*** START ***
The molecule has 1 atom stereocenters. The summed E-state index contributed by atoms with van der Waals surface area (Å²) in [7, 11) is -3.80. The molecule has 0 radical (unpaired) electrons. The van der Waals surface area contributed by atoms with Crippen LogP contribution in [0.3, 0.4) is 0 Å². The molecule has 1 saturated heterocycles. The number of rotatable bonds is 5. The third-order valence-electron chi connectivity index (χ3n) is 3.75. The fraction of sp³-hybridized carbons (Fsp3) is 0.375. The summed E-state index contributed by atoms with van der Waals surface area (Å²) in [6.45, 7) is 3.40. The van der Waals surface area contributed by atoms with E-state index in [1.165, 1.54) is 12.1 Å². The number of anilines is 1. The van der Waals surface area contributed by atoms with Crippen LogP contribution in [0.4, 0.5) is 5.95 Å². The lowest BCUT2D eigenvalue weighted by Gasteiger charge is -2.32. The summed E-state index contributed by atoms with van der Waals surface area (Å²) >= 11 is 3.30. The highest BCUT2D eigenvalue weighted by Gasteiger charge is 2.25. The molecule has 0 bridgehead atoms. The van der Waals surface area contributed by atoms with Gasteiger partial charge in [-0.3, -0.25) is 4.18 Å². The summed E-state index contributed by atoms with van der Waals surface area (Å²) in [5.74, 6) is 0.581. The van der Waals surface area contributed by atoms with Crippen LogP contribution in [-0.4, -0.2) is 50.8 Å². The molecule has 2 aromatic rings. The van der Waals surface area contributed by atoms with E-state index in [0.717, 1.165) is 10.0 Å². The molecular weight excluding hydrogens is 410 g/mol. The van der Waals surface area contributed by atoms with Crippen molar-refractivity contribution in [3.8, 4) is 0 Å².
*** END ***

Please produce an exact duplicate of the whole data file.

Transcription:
The molecule has 1 atom stereocenters. The summed E-state index contributed by atoms with van der Waals surface area (Å²) in [7, 11) is -3.80. The molecule has 0 radical (unpaired) electrons. The van der Waals surface area contributed by atoms with Crippen LogP contribution in [0.3, 0.4) is 0 Å². The molecule has 1 saturated heterocycles. The number of rotatable bonds is 5. The third-order valence-electron chi connectivity index (χ3n) is 3.75. The fraction of sp³-hybridized carbons (Fsp3) is 0.375. The summed E-state index contributed by atoms with van der Waals surface area (Å²) in [6.45, 7) is 3.40. The van der Waals surface area contributed by atoms with E-state index in [1.165, 1.54) is 12.1 Å². The number of anilines is 1. The van der Waals surface area contributed by atoms with Crippen LogP contribution in [0.4, 0.5) is 5.95 Å². The lowest BCUT2D eigenvalue weighted by Gasteiger charge is -2.32. The summed E-state index contributed by atoms with van der Waals surface area (Å²) >= 11 is 3.30. The highest BCUT2D eigenvalue weighted by Gasteiger charge is 2.25. The molecule has 0 bridgehead atoms. The van der Waals surface area contributed by atoms with Gasteiger partial charge in [-0.3, -0.25) is 4.18 Å². The summed E-state index contributed by atoms with van der Waals surface area (Å²) in [5.74, 6) is 0.581. The van der Waals surface area contributed by atoms with Crippen LogP contribution in [-0.4, -0.2) is 50.8 Å². The molecule has 2 aromatic rings. The van der Waals surface area contributed by atoms with E-state index in [0.717, 1.165) is 10.0 Å². The molecular weight excluding hydrogens is 410 g/mol. The van der Waals surface area contributed by atoms with Crippen molar-refractivity contribution in [3.8, 4) is 0 Å².